Keener’s Scott Regen remembers Jim as a kind heart. He wrote me recently saying, “I was just thinking, radio made each of us, the station staff and the audience, a family. It happened in a way that did not, could not exist before the electronic age. We were the players on that electronic stage. That, I think, was and still is what radio can do best: bring people together in a common purpose .”

To Jim Jeffries, family was the most important dimension of life. The itinerant broadcasting road game often made it hard to sustain a long term relationship. Not so for Jim Jeffries. He found true love with Debbie and together, they built a family over a 32 year marriage that ended only when he left us suddenly, at age 66, on November 17th.

Jim Jeffries will always be remembered, along with Dick Purtain, Mort Crowly, Swingin Sweeney, Ted Clark, Jerry Goodwin, Bob Green, Gary Stevens, Scott Regen and J. Michael Wilson as the greatest of the Keener Key Men of Music.

The guy all us aspiring DJs wanted to be.

Aircheck: Jim Jeffries 5/31/65

Nov 18th, 2009 | Posted in Keener
  1. Mike Bone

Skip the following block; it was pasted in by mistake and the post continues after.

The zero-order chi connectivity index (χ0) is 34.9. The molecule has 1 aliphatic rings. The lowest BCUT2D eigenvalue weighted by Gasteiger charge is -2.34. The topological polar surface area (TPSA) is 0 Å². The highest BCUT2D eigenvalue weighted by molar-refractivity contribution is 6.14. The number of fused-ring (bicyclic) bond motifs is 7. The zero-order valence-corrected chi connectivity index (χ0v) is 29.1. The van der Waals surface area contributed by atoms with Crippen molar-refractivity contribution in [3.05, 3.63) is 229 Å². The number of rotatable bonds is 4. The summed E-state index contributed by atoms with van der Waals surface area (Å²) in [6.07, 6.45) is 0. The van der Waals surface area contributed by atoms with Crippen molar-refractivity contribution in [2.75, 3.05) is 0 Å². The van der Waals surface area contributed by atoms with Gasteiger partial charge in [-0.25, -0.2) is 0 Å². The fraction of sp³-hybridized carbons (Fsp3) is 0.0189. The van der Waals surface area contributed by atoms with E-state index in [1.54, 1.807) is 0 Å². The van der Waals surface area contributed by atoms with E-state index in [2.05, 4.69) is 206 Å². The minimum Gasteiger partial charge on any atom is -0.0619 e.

Nov 19th, 2009 at 19:12 | #1

    Mr. Westerman, I do not know who you are but you pegged Jim Jefferies. He was a GREAT guy. He taught me the record business. I owe everything I have to that man. The world today is not what it was when JJ was still around.

    Mike Bone

  2. Nov 25th, 2009 at 10:27 | #2

    I worked at WKNR in 1978, after it became WNIC, and thus long after Jim had moved on. But like so many others, I knew of him, and his contributions to Detroit radio history. Scott, thanks for a thoughtful, thorough and moving tribute to one more legend–gone, but whose voice and warmth and personality lives on.

    David Moore, Morning News Anchor, WGVU, Grand Rapids Michigan

  3. Patrick MacKercher
    Dec 9th, 2009 at 15:31 | #3

    Thank you for the update on Jim, I am sorry for his passing. My relationship with Jim goes back to the days of the ” Keener Komets ” hockey team with which my older brothers skated on. Many times over the years people have asked about him and nobody knew what became of him. This will answer many questions.

  4. Michael McDowell/Blitz Magazine
    Jan 14th, 2010 at 18:22 | #4

    We have been remarkably blessed in that the vast majority of that beloved WKNR air staff is still with us. As such, the passing of Jim Jeffries is indeed a major loss to not only the Keener fraternity, but to the world of rock and roll at large. Those of us who were privileged to have benefitted from and/or inspired by his immeasurable gifts remain grateful.

  5. Phillip B. Washington
    Jul 23rd, 2010 at 09:14 | #5

    I was a 16 year old high school student working afterschool at Epic Records in NYC when I met Jim Jeffries. hat I remember is a big,swqeet guy who loved his music,and did his job passion. I particularly remember times he wore his Detroit Red Wing jersey to work,and his hockey stick in the corner of his office. He was always nice to me,and I’m sorry to hear he has passed on.

Comments are closed.